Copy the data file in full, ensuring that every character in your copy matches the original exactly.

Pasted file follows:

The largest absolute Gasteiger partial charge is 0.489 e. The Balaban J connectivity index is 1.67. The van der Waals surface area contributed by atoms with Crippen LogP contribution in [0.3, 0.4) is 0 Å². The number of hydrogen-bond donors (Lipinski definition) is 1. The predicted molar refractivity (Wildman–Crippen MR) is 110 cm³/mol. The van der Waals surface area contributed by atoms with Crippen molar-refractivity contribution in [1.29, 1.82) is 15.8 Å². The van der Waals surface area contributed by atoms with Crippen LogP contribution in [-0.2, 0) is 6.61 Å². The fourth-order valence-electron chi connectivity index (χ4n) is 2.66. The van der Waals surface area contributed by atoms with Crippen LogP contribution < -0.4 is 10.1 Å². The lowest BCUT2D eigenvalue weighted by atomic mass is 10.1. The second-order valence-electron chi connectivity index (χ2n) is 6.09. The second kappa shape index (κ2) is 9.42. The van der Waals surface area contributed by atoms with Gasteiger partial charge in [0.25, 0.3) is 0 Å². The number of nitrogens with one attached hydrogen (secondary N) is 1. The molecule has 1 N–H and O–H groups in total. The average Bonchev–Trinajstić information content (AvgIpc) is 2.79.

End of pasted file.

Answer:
The largest absolute Gasteiger partial charge is 0.489 e. The Balaban J connectivity index is 1.67. The van der Waals surface area contributed by atoms with Crippen LogP contribution in [0.3, 0.4) is 0 Å². The number of hydrogen-bond donors (Lipinski definition) is 1. The predicted molar refractivity (Wildman–Crippen MR) is 110 cm³/mol. The van der Waals surface area contributed by atoms with Crippen molar-refractivity contribution in [1.29, 1.82) is 15.8 Å². The van der Waals surface area contributed by atoms with Crippen LogP contribution in [-0.2, 0) is 6.61 Å². The fourth-order valence-electron chi connectivity index (χ4n) is 2.66. The van der Waals surface area contributed by atoms with Crippen LogP contribution < -0.4 is 10.1 Å². The lowest BCUT2D eigenvalue weighted by atomic mass is 10.1. The second-order valence-electron chi connectivity index (χ2n) is 6.09. The second kappa shape index (κ2) is 9.42. The van der Waals surface area contributed by atoms with Gasteiger partial charge in [0.25, 0.3) is 0 Å². The number of nitrogens with one attached hydrogen (secondary N) is 1. The molecule has 1 N–H and O–H groups in total. The average Bonchev–Trinajstić information content (AvgIpc) is 2.79.